Beyblade: Let it Rip - PlayStation

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Beyblade: Let it Rip (PlayStation)
Viewed: 3D Static screen Genre:
Combat Game
Arcade origin:No
Developer: Nelvana Soft. Co.: Nelvana
Publishers: Atari (GB)
Released: 22 Aug 2003 (GB)
Ratings: 3+
Features: Vibration Compatible
Accessories: Memory Card, Analogue Joystick


Without fail, every Christmas there's one particular toy of some type or another that people just can't get enough of. Toy shops sell out completely, parents suffer nervous breakdowns and sometimes, if little Timmy's yuletide dreams are to come true, the only option is to go and see the dodgy bloke down the pub - the fella with the limp and the wonky eye who says he can sort you out for a price. Last year, that particular toy was Beyblade

Surprisingly not a hi-tech gadget like previous causes of national festive crises - like Furby, for instance - Beyblade is in fact more or less a modern incarnation of those spinning top type things that your dad used to play with when he was a young lad: "Yeah, spinning tops - now there was a toy. Miles more fun than those 'Transformicon' robot things or your 'Megawotsit' computers." Yes dad.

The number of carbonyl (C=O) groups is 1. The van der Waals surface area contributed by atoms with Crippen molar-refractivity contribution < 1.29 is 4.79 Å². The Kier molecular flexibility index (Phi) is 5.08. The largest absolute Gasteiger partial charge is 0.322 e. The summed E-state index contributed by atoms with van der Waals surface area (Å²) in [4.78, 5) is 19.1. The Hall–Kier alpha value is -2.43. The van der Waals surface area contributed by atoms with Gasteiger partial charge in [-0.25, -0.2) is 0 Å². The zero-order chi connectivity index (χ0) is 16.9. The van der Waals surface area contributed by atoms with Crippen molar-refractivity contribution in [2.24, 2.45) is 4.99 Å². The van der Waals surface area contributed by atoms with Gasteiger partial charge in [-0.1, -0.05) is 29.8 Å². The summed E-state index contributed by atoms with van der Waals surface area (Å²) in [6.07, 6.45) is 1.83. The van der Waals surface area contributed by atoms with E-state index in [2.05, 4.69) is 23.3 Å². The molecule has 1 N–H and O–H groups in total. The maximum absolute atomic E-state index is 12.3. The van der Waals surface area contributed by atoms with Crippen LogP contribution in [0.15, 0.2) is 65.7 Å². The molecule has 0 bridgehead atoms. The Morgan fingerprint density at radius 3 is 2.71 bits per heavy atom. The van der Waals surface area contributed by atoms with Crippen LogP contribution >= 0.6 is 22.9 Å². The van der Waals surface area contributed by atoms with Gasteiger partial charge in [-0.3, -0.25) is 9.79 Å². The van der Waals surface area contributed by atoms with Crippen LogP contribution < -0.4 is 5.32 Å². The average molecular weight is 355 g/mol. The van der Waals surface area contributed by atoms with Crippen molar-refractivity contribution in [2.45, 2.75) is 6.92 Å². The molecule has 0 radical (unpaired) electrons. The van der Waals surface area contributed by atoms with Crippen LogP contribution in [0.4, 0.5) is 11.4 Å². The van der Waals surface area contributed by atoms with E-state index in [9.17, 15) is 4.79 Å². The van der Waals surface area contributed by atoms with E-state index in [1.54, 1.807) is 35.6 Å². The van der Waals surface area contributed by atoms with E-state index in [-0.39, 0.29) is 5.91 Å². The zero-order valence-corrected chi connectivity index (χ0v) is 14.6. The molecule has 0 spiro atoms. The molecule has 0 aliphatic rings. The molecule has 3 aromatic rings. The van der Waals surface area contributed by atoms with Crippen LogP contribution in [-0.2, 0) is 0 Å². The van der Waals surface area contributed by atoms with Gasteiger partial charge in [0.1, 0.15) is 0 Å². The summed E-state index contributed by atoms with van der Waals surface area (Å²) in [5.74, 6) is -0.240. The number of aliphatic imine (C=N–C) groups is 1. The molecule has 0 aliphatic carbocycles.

Thankfully, Beyblade is not quite as dull as watching a lump of wood rotate on its vertical axis, as players become active competitors, battling it out using strategy to build and customise their battle equipment in pursuit of becoming the World Beyblade Champion.

This latest PlayStation spin-off (geddit?) features more than 10 different characters to choose from, based on the Anime style of the TV show, as well as the ability to battle a wide variety of AI-controlled opponents, as skills are mastered throughout the game. Players can defeat an opponent by knocking them out of the battle stadium or by playing a game of 'cat and mouse' with them until they cease to spin.

Once you've mastered the game's control system, you can enter into the tournament, or even take on one of your friends in the versus mode. As you'd expect, the TV show has been a strong influence throughout the development of Beyblade, so all the action inside Beystadium is accompanied by its respective sound effects and commentary.

It's unlikely that a game for a system as old as the PlayStation will cause as much hysterical consumerism as last year's toy, but as a faithful virtual recreation of the fad, it's well worth checking out, especially considering its sub-twenty quid price tag.